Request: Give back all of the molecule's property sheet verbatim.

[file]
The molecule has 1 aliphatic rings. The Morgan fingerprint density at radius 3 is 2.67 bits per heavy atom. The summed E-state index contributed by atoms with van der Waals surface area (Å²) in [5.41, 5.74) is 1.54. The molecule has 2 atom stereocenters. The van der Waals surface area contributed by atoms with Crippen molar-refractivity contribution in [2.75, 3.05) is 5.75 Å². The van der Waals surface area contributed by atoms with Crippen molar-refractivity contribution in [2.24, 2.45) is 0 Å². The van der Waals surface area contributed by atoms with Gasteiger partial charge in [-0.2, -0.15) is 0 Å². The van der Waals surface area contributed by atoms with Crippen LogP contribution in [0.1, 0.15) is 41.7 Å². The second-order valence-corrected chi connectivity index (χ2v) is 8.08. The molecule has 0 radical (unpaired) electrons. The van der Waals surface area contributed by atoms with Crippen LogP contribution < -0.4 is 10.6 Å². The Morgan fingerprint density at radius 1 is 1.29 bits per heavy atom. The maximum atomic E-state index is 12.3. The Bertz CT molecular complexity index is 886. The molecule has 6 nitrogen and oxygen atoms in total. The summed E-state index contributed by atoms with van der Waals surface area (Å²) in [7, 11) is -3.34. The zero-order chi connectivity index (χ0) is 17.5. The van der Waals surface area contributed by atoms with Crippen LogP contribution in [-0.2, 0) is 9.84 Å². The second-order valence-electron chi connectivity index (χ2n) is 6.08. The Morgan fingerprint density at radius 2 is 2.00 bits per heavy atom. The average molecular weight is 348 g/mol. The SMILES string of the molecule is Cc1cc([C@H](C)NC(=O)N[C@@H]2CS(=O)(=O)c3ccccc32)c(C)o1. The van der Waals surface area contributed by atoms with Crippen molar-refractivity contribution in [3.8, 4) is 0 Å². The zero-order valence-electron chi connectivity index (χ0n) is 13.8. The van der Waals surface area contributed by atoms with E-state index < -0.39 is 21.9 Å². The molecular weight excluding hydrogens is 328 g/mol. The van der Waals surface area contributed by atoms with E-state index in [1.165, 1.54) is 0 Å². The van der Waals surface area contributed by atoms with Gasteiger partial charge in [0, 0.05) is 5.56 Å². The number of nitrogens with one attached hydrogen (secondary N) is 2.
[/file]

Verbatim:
The molecule has 1 aliphatic rings. The Morgan fingerprint density at radius 3 is 2.67 bits per heavy atom. The summed E-state index contributed by atoms with van der Waals surface area (Å²) in [5.41, 5.74) is 1.54. The molecule has 2 atom stereocenters. The van der Waals surface area contributed by atoms with Crippen molar-refractivity contribution in [2.75, 3.05) is 5.75 Å². The van der Waals surface area contributed by atoms with Crippen molar-refractivity contribution in [2.24, 2.45) is 0 Å². The van der Waals surface area contributed by atoms with Gasteiger partial charge in [-0.2, -0.15) is 0 Å². The van der Waals surface area contributed by atoms with Crippen LogP contribution in [0.1, 0.15) is 41.7 Å². The second-order valence-corrected chi connectivity index (χ2v) is 8.08. The molecule has 0 radical (unpaired) electrons. The van der Waals surface area contributed by atoms with Crippen LogP contribution < -0.4 is 10.6 Å². The Morgan fingerprint density at radius 1 is 1.29 bits per heavy atom. The maximum atomic E-state index is 12.3. The Bertz CT molecular complexity index is 886. The molecule has 6 nitrogen and oxygen atoms in total. The summed E-state index contributed by atoms with van der Waals surface area (Å²) in [7, 11) is -3.34. The zero-order chi connectivity index (χ0) is 17.5. The van der Waals surface area contributed by atoms with Crippen LogP contribution in [-0.2, 0) is 9.84 Å². The second-order valence-electron chi connectivity index (χ2n) is 6.08. The Morgan fingerprint density at radius 2 is 2.00 bits per heavy atom. The average molecular weight is 348 g/mol. The SMILES string of the molecule is Cc1cc([C@H](C)NC(=O)N[C@@H]2CS(=O)(=O)c3ccccc32)c(C)o1. The van der Waals surface area contributed by atoms with Crippen molar-refractivity contribution in [3.8, 4) is 0 Å². The zero-order valence-electron chi connectivity index (χ0n) is 13.8. The van der Waals surface area contributed by atoms with E-state index < -0.39 is 21.9 Å². The molecular weight excluding hydrogens is 328 g/mol. The van der Waals surface area contributed by atoms with E-state index in [1.165, 1.54) is 0 Å². The van der Waals surface area contributed by atoms with Gasteiger partial charge in [0, 0.05) is 5.56 Å². The number of nitrogens with one attached hydrogen (secondary N) is 2.